Symptoms of Oppression or Acts of Liberation? Psychosis, Mutilation and Death in Diasporic Womanist Literature
Erika M. Thompson
Thesis DT 3.5 2002 T4645
viii, 88 leaves; 29 cm.
The notion of choice in the context of oppressed women's realities is one that is well researched and about which much has been written within womanist theory and literary criticism. The most familiar example is infanticide, most notably illustrated in Toni Morrison's Beloved. This project seeks to explore different variables within the notion of choice. By exploring the author's depiction of psychosis, mutilation and death, this project seeks to ascertain whether these phenomenons manifest themselves as symptoms of oppression or acts of liberation.
For the purposes of this study, a comparative textual analysis is done of three womanist novels: Nervous Conditions by Tsitsi Dangaremba, Breath, Eyes, Memory by Edwidge Danticat, and Geographies of Home by Loida Maritza Perez. The theoretical framework used in the analysis of the aforementioned texts comes from a combination of elements adapted from the theories of Chikwenye Ogunyemi, Gina Wisker and Rose Brewer. The assumptions that, 1) mainstream feminist theory is reflective of the experiences of White, upper-middle class women, and 2) that unique to Black women's experiences are the intersectionality of race, class, and gender as oppressive forces which shape women's lives, serve as the foundation for the framework used to analyze these novels.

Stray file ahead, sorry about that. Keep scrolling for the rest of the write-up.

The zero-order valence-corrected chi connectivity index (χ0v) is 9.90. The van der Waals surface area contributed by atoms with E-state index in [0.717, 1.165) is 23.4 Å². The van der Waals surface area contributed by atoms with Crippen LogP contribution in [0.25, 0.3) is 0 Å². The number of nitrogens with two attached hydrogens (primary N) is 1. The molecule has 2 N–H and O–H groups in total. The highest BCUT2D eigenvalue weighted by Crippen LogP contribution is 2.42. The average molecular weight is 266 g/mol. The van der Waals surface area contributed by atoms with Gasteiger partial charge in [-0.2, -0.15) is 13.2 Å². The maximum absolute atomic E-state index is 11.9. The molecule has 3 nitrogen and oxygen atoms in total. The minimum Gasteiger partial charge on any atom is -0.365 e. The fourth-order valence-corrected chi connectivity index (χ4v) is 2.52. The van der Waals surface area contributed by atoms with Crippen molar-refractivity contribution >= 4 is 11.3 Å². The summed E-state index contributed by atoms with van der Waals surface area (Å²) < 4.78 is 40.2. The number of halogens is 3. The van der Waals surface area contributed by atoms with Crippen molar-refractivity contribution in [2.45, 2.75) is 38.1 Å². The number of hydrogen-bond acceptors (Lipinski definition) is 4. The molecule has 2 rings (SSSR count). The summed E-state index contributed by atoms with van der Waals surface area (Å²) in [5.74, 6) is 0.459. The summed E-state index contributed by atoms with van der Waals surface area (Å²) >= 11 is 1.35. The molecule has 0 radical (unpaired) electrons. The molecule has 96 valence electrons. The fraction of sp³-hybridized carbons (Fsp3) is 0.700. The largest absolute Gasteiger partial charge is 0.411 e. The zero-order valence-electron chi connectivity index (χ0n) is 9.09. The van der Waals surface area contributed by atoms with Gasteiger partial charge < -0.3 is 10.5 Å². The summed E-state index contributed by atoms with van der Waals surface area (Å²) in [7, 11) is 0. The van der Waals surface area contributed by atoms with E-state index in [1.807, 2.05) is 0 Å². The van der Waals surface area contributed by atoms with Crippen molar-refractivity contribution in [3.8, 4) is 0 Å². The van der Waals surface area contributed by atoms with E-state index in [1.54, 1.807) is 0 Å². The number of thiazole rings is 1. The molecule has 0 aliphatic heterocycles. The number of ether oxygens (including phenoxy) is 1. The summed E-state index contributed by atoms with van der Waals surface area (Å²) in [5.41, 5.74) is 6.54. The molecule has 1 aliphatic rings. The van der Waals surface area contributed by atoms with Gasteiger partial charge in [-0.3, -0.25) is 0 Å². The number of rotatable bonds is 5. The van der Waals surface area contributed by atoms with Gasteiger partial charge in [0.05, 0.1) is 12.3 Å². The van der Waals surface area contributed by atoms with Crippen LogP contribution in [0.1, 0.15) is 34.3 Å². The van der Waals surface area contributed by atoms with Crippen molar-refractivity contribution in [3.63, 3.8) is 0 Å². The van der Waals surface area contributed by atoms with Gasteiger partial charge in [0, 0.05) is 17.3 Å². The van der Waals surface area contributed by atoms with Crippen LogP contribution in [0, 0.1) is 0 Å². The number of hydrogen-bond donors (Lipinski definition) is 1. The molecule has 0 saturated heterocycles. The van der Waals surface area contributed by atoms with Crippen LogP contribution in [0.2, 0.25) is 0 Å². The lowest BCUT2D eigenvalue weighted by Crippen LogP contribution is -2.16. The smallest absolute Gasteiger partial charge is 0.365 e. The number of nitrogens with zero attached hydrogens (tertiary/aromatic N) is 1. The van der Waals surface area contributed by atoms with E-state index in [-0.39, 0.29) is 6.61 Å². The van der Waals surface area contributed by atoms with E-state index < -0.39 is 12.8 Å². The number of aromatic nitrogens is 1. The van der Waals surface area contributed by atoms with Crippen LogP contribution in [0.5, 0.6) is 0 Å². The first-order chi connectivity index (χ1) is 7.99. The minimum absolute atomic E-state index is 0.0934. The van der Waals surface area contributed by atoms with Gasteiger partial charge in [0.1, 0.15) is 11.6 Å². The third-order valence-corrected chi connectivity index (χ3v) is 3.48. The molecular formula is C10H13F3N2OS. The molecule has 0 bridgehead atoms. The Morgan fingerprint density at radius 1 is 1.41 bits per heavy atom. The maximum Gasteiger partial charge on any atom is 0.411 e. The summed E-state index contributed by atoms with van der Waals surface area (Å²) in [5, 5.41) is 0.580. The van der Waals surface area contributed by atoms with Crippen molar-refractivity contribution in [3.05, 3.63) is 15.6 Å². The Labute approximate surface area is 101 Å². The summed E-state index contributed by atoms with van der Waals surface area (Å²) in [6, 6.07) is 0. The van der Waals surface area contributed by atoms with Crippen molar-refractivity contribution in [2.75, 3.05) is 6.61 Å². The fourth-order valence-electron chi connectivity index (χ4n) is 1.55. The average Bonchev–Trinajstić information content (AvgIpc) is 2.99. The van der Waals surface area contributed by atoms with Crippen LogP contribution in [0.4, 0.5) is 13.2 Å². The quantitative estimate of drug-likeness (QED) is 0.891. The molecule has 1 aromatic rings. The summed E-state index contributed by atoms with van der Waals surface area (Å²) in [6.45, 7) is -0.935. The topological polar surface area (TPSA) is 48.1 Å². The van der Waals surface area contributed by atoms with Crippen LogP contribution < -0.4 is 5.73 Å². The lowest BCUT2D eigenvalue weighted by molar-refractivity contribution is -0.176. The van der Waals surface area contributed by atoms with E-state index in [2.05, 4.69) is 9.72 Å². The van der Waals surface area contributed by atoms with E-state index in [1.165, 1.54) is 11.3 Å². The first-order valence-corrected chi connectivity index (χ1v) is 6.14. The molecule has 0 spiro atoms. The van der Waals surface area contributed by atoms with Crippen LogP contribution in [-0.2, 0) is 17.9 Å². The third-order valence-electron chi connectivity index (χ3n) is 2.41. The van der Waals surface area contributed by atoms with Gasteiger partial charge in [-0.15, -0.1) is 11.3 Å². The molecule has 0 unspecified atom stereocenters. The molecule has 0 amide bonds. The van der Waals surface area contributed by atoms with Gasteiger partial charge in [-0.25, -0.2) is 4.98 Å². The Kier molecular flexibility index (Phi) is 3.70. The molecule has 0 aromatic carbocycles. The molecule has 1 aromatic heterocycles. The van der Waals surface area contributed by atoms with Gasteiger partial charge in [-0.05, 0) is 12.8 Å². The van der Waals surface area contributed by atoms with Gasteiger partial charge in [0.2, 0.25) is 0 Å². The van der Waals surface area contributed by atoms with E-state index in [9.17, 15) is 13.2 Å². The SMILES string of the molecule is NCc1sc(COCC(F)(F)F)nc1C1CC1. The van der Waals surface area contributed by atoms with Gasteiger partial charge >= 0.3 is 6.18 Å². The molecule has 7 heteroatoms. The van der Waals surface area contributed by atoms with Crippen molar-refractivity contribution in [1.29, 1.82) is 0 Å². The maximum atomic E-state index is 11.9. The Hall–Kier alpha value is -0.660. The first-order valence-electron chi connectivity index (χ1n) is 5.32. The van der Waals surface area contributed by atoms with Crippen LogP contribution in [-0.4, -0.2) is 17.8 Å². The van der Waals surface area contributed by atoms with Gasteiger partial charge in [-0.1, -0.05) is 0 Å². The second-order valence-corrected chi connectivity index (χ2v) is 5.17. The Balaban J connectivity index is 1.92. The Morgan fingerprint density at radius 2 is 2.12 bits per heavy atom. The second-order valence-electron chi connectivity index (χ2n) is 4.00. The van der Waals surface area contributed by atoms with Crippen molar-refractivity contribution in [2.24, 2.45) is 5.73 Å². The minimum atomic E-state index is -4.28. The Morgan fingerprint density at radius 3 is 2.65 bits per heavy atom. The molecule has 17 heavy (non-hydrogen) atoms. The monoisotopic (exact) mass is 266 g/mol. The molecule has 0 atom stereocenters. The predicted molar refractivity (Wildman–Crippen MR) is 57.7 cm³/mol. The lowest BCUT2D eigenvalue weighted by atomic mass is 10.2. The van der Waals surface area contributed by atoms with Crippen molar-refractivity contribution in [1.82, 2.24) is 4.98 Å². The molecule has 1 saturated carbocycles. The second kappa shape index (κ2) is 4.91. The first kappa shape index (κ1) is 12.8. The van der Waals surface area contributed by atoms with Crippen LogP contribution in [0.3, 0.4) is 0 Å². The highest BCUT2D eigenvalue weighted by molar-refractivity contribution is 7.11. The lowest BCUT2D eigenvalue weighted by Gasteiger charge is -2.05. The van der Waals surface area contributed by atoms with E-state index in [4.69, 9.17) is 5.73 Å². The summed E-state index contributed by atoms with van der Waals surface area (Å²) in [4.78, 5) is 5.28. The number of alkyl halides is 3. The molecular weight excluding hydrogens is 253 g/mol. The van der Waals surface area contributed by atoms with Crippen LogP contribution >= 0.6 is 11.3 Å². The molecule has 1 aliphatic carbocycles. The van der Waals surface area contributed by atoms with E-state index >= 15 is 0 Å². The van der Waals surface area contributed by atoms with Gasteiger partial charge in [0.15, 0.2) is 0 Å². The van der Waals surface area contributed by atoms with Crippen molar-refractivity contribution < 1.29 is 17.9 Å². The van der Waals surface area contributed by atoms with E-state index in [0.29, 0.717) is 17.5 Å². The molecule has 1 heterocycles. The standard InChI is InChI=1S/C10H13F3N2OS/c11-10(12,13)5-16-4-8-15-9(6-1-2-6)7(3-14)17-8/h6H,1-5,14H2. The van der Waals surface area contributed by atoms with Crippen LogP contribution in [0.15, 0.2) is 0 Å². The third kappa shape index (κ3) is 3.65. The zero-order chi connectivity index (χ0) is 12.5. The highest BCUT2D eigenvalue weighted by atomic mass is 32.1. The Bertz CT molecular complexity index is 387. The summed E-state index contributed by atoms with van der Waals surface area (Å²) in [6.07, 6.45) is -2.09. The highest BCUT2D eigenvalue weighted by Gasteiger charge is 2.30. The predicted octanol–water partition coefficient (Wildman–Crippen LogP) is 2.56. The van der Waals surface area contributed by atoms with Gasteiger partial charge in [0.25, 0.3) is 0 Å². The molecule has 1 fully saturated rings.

In spite of the outcome of each act of psychosis, mutilation and/or death for the individual woman, these acts prove to enable the liberation of other women, which is of equal benefit. Regardless of their literal impact, these acts can be read as the figurative negotiation of women's bodies, whereby mutilation and/or death become acts of retribution to the oppressor, rather than self-annihilation. Womanist theory, therefore, must provide a redefinition of agency to encompass the acts of resistance that are made in the face of oppression, as opposed to the definition of agency as the absence of liberation.